The Staff, all twelve of them, had been told of my imminent arrival and were there to greet me, standing in their well established pecking order outside the imposing front door.

 Jenkins, the butler, also Welsh and also ancient beamed his delight and after I greeted the staff led me through to the Library. "And how long will Sir be staying this time," he enquired.

 "For good," I responded and such was the shock that he went white and had to sit down. It was several minutes and tot of brandy later that he was able to finally speak.

What made you decide this?" he asked. So I told him the whole story. Why I had left in the first place and what I was going to do.

 "You mean, Sir, that the House will be full of life again?"

 "I do, indeed, and you will have to sort it all out."

 He looked shocked. "At my age, Sir?" he asked.

 I glared at him. "Of course at your age. You have years left in you. I need you Jenkins. And the abused women need you. Don't worry, you will have all the help you need. These women hate men and with good reason. You are the perfect Grandfather for them. And you, dear friend, will be the only man allowed in here."

 "But what about you, Sir? Where will you live?"

 "In Gwynne's cottage." He raised his eyebrows. "Do not worry, I know you two have been lovers since before I was born. She can move in here and the pair of you can make it legal."

 He looked at his pompous best. "We have been married since before you were born, Sir. Your father didn't approve so we never told him. Sir, may I go and tell her now?"

 "No! I am taking her to London with me to sort this young kid out, whilst I am gone move her stuff here and select the most suitable room for the pair of you."

 There were tears in his eyes and I wondered at the strange relationships that made someone be so unforgiving as my father had been. I walked over to him and gave him a hug and his face crumpled and he fled.

 The rest of the day passed quickly and by 5 p.m. when the car came to the front door to pick me up with Gwynne ensconced in the back seat and Eric, the chauffeur's son in the front with him, all my plans had been set in motion.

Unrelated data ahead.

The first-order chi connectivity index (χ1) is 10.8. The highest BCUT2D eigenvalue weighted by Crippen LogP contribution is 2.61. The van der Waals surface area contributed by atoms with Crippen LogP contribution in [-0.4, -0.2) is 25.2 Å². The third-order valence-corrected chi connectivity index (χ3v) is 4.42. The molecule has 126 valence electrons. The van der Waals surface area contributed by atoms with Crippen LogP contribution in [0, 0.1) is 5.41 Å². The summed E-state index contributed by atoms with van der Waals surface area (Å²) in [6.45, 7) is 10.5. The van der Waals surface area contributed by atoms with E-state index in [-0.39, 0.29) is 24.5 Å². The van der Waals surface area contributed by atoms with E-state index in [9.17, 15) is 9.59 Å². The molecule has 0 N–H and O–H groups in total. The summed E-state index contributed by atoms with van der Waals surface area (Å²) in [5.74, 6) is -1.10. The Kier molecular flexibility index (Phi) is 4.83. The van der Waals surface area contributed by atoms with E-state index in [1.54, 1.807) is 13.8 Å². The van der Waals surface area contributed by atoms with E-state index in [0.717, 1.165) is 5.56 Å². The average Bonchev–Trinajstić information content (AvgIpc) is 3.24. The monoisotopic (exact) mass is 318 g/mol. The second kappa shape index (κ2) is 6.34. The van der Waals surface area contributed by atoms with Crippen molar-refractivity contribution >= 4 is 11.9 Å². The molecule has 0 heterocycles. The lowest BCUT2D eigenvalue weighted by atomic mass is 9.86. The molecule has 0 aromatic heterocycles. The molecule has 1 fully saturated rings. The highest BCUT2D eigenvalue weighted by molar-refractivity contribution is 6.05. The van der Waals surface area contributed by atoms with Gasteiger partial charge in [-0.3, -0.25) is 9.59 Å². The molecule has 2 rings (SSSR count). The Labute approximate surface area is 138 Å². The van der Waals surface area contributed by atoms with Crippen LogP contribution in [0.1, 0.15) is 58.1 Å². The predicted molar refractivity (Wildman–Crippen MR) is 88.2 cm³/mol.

Miles was ready to go and ran out of his chambers as soon as we drew up. He was carrying several parcels and his bag and tossed them all to Eric's young son. He knew Gwynne and gave her a hug as we drove off.

 "You know what this young twit has decided to do with his money," he asked her and she bristled. "If Master Robin decides to do anything then it is worth doing," she said with a glare at the doctor, "and he is older than you!"

 We were in Earls Court just before seven o'clock and I knocked at the door. Sparrow was obviously waiting and had the door opened almost immediately. She screamed when I ushered the two men in first, Miles in his suit and coat probably looked sinister to her and Charlie, laden with parcels, was also quite intimidating for he was Rugby lock forward with the local club. Then she saw me and tried to relax. It was Gwynne who saved the day. She gathered the trembling girl into her arms and told both Charlie and I to leave.

 "Come back in a hour," she said. "You great fools, you scared the wits out of her,"

 "Well," Miles said on the drive back to Harley Street, "she'll be all right, just surface injuries. There will be scars though. It is the mental scars I am worried about. You get the bastard who did this and I will help prosecute him."

 I had other ideas but didn't enlighten him. "Can you arrange therapy?" I asked.

"Money no object?"

I nodded.

"She'll have to wait a week or two but yes there should be no problem. I'll arrange for you to see my man early next week, one evening. You can take us both out to dinner."

'My man' turned out to be a woman. When I arrived at the restaurant the following week and saw him with a well dressed attractive woman I thought I had made a mistake with the timing but he stood and greeted me effusively and called the waiter over. "This is Madeleine," he told me as he introduced us. "One day soon, I will be proposing to her."

Her laugh tinkled out and caused other diners to look at us and smile. "You have been using that line for years and I am still waiting." She laughed again and added. "Why buy the cow when you get the milk for free?"

He looked sheepish and mumbled under his breath something about proposing this very night.
I brought them both back down to earth. After all I was paying the bill. "What about the therapist?" I asked, somewhat tersely.